Reg Parks, artistic director for Theatre in the Country. (Special to Langley Advance Times)

Reg Parks, artistic director for Theatre in the Country. (Special to Langley Advance Times)

Langley drama group doing everything they can to stay open

Theatre in the Country team thinks outside the box and uses props for social distancing

by Ari Lee/Special to the Langley Advance Times

COVID-19 has interrupted many aspects of socialization – Theatre in the Country, a community-based dinner theatre in Langley, is no exception.

Before the pandemic, the audience would often interact with the actors after each show.

With COVID guidelines set in place, the theatre has to empty as soon as possible.

They have also had to reduce their seating by 75 per cent – having gone from 200 to 50 seats maximum occupied per show.

Reg Parks is the artistic director of Theatre in the Country and he has received sincere gratitude for following the protocols and keeping good practice. Many of his attendees have thanked him for being able to keep the audience and community members safe during his shows.

Another obvious change had to be made amid the pandemic. Theatre in the Country has opted to only showcase productions with smaller casts, Parks cancelling any plans for bigger shows because it would breach COVID-19 guidelines.

RELATED: Langley’s Theatre in the Country to make a killing with grand reopening

Shows having 35 or more actors have to be postponed until after the pandemic is over, he explained.

Parks has also had to limit the lines to food service areas, limit guest counts per table with a maximum of six, and uphold the restaurant guidelines set out by Fraser Health.

While following COVID restrictions, Parks has had to find a new way to cater towards not only his audience, but maintaining his business as well, and in doing so Parks added a third play to his list of showings, instead of the typical two.

“Economically it [COVID-19] has been a significant hit for us,” said Parks.

Even showcasing the theatre’s work has come with many challenges. For instance, Fraser Health requires actors to be behind a barrier when singing.

“We’ve also done 22 online plays where all of the actors are performing from home, and people are watching from home,” explained Parks, noting the online services were convenient as it attracts audiences from all parts of the world.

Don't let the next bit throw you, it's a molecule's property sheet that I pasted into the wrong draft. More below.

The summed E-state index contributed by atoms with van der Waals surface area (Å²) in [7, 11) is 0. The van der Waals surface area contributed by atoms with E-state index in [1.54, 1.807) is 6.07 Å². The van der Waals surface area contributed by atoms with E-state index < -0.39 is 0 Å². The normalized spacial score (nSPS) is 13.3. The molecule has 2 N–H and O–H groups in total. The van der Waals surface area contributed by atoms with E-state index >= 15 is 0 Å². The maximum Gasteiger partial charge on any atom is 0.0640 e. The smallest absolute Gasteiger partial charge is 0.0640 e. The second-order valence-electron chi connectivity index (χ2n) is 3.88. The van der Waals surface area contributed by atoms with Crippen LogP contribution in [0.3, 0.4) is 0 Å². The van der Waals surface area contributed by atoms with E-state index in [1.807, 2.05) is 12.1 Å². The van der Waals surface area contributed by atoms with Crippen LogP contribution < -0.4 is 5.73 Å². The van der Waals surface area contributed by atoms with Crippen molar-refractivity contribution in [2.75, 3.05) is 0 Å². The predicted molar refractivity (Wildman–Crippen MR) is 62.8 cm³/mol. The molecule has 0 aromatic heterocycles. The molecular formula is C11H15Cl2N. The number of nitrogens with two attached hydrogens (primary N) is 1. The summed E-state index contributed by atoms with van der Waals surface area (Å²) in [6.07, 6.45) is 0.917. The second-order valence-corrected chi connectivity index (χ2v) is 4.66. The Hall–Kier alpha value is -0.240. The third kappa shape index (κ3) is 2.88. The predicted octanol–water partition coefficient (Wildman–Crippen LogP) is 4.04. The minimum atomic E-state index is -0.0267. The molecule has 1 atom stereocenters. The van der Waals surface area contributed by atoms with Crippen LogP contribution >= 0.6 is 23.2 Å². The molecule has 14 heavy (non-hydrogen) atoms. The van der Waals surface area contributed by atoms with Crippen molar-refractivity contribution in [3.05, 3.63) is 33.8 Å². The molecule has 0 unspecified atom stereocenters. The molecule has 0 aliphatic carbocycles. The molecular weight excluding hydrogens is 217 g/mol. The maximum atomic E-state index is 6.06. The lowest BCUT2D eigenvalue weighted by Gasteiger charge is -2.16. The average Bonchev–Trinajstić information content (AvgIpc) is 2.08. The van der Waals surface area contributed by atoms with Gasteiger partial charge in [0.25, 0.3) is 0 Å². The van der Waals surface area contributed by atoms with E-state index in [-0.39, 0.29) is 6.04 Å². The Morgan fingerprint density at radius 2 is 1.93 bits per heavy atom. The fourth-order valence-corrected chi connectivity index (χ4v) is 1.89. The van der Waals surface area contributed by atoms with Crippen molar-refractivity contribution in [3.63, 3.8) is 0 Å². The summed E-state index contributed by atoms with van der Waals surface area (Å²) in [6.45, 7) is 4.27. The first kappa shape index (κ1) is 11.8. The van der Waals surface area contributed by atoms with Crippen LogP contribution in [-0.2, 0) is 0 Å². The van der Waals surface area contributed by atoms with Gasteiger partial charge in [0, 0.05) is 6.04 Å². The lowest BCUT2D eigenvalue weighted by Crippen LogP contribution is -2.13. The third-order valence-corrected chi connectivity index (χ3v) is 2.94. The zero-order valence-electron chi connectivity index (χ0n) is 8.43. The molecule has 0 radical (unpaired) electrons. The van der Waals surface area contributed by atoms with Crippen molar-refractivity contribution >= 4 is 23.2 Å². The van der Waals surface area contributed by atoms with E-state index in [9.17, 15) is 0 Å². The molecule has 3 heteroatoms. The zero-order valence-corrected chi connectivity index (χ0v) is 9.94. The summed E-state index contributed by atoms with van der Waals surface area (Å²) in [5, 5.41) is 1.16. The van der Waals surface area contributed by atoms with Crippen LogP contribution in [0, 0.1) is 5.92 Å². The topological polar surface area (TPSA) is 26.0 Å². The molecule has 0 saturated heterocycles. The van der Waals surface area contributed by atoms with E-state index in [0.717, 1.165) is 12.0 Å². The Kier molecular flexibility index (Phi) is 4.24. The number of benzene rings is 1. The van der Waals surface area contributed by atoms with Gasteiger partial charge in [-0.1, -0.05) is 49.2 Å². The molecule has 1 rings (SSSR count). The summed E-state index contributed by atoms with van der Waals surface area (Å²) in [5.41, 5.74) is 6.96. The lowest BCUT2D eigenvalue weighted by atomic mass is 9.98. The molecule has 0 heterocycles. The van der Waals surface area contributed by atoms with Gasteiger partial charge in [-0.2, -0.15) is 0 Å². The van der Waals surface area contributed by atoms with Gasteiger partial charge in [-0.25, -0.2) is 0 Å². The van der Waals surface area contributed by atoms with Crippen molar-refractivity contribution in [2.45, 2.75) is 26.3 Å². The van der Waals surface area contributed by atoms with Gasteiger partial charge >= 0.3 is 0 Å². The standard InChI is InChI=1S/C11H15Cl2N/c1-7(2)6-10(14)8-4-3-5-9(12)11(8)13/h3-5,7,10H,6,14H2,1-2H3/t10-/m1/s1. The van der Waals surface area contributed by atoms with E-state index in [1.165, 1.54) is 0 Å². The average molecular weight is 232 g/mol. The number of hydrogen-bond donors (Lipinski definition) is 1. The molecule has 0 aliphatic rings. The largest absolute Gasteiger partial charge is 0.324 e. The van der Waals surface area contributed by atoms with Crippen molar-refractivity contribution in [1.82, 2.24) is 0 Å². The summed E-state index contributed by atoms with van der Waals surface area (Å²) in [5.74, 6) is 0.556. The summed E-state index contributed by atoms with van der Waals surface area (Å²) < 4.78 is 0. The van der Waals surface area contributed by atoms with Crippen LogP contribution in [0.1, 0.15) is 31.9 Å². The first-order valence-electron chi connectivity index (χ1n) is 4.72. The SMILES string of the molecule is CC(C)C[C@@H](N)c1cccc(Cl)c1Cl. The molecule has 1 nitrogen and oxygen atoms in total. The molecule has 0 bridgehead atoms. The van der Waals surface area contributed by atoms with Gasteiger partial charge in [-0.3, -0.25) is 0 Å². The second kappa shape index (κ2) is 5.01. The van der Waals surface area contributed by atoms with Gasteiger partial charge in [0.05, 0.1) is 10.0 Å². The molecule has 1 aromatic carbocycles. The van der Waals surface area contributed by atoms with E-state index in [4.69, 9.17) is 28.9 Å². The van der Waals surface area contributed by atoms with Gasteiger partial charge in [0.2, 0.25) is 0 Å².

RELATED – VIDEO: Theatre in the Country offering weekly performances through Zoom

“We are the only dinner theatre in the Lower Mainland that does classic theatre pieces,” said Parks.

One of the theatre’s shows that Parks has added to his set is the currently running Sleuth, a 1970 classic murder mystery. The focus is around two men working towards their wants and desires with twists and surprises.

Unfortunately, Sleuth is not streamable because Parks was unable to obtain the proper streaming licence.

Parks explained that he is only allowed to obtain licences for certain shows. Licensing agencies are based in New York and have different rules for each of the theatre pieces because they are under contract and have obligations to the authors.

Although Parks is still new to the idea of streaming, the process has been easy.

Parks is thankful that he is able to continue the shows as he acknowledges other places have stricter rules in place.

Sleuth is available at the theatre from Oct. 23 to Nov. 7, Billy Bishop goes to war is showing from Nov. 11 to 14, and TIC Socially Distant is available from Dec.3 to 9.



Is there more to this story?


Like us on Facebook or follow us on Twitter



Get local stories you won't find anywhere else right to your inbox.
Sign up here

Just Posted

The Langley School District has issued COVID-19 notifications for two more schools. (Langley Schools)
Two more Langley schools added to COVID exposure list